Recognize that even if you don’t purposely create tone and mood, they are still created for your stories and scenes. They may be muddled and the cause of weak responses to your fiction, but they’re there, in the story. Make a point to purposely work tone and mood to the story’s advantage by your style choices. And once you’re ready to rewrite and edit, check each scene for mood and tone. Make sure you’re not sending mixed signals about either.

Bring all the elements together to work for your stories.

Write captivating, cohesive fiction.


The very quick list—

Tone—viewpoint character’s attitude

Mood—atmosphere felt by the reader

Style—word choices and word arrangements made by the writer



Tags: , ,     Posted in: Craft & Style, Definitions

27 Responses to “Tone, Mood, & Style—The Feel of Fiction”

    • lil says:

      this was very very helpful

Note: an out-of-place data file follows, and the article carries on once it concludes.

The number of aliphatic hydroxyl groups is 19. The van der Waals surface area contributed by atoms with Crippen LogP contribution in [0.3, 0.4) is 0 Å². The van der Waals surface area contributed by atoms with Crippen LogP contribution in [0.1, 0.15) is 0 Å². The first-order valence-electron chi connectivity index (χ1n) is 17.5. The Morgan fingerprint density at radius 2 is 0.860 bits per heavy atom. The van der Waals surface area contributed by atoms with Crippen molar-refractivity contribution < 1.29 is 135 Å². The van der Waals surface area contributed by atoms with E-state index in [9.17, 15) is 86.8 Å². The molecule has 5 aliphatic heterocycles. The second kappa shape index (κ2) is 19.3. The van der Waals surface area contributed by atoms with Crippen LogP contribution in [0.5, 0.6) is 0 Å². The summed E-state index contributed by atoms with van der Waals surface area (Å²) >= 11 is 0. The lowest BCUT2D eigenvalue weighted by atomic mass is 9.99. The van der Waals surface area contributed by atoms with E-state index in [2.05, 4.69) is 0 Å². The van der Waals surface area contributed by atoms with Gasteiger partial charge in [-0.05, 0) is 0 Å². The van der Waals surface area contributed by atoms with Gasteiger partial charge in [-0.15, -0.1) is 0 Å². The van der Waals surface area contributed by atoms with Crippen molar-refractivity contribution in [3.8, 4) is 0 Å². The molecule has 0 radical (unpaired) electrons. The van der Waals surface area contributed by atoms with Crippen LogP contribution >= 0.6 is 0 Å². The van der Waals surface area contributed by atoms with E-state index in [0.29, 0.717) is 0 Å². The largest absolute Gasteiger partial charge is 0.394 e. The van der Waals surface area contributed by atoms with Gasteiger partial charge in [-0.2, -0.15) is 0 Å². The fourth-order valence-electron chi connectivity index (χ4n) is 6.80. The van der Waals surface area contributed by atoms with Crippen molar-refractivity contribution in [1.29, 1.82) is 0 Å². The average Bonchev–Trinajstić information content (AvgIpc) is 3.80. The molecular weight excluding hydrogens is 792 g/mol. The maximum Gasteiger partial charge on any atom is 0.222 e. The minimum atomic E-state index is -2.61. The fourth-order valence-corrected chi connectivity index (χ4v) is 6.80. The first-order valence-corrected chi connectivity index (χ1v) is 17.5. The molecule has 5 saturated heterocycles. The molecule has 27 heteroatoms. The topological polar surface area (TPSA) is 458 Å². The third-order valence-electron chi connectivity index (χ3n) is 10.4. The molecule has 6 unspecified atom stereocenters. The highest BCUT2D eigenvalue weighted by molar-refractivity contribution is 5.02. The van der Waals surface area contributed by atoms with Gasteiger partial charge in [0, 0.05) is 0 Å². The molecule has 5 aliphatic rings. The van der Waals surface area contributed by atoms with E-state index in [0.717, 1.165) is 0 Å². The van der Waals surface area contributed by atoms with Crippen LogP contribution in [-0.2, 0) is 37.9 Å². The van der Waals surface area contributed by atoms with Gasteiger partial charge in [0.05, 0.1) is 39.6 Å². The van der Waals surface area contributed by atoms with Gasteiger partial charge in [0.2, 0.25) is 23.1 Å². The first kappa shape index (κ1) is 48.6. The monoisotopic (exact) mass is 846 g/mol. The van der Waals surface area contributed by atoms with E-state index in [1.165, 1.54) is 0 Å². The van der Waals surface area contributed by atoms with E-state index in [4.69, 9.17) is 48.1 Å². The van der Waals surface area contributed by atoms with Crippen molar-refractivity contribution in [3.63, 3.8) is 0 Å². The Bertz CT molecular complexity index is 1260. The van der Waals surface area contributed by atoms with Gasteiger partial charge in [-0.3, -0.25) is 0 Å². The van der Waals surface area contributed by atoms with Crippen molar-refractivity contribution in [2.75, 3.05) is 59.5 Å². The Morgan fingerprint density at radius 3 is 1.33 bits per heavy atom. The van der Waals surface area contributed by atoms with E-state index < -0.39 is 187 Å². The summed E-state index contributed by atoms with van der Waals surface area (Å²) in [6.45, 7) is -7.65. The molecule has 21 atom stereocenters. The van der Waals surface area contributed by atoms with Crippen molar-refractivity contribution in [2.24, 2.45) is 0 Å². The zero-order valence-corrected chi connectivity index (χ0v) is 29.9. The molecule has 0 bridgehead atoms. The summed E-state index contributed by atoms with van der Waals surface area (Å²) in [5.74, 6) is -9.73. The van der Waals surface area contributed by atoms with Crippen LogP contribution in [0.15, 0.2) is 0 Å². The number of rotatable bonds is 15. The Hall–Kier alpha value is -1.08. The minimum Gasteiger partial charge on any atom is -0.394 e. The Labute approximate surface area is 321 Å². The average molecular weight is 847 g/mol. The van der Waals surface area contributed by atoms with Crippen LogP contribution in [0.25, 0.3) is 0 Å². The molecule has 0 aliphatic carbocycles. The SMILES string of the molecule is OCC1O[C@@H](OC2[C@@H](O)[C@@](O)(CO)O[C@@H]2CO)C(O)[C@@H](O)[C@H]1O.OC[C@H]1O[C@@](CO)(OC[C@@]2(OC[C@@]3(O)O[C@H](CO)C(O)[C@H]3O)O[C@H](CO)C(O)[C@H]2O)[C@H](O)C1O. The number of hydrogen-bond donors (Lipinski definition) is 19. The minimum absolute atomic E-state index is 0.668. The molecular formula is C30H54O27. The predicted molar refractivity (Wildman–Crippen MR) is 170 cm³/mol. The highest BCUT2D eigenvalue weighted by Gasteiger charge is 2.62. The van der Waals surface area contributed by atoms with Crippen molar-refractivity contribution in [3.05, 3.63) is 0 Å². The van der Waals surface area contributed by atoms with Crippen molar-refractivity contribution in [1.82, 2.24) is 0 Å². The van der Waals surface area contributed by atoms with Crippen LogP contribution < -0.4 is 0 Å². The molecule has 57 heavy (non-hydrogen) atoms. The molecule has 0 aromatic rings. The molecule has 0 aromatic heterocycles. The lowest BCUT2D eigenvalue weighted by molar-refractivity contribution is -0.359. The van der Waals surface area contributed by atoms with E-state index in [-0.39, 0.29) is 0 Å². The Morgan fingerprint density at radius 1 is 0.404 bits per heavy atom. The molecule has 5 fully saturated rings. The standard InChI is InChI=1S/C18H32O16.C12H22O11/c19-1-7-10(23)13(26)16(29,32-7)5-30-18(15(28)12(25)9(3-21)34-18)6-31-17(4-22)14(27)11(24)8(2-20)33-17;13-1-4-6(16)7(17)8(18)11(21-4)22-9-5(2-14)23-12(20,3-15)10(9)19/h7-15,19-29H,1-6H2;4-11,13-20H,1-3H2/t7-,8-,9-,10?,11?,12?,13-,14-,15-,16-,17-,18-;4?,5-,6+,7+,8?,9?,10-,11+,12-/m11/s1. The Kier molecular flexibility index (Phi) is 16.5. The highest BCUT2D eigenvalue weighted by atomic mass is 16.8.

• Karen Klein says:

        Question: Does the author’s tone toward a character need to be a word that describes a trait of the character (depressed) or, for example, can it also be a word that describes how the character is treated by others (mistreated) or are both descriptors appropriate (depending on one’s analytical focus). I am thinking that both are appropriate as both can be proven to influence the reader’s perspective a the character.

        • Karen, I’m sorry—I’m not sure I understand what you’re getting at. I think I’m hung up on “the author’s tone toward a character.”

          We typically shouldn’t be able to read the author’s attitude (tone) toward a character. A character’s traits or emotions, such as calm or depressed, should be revealed by what he does, what he says, how he carries himself, and how others respond to him. Thus a writer’s word choices and focus create the character’s personality.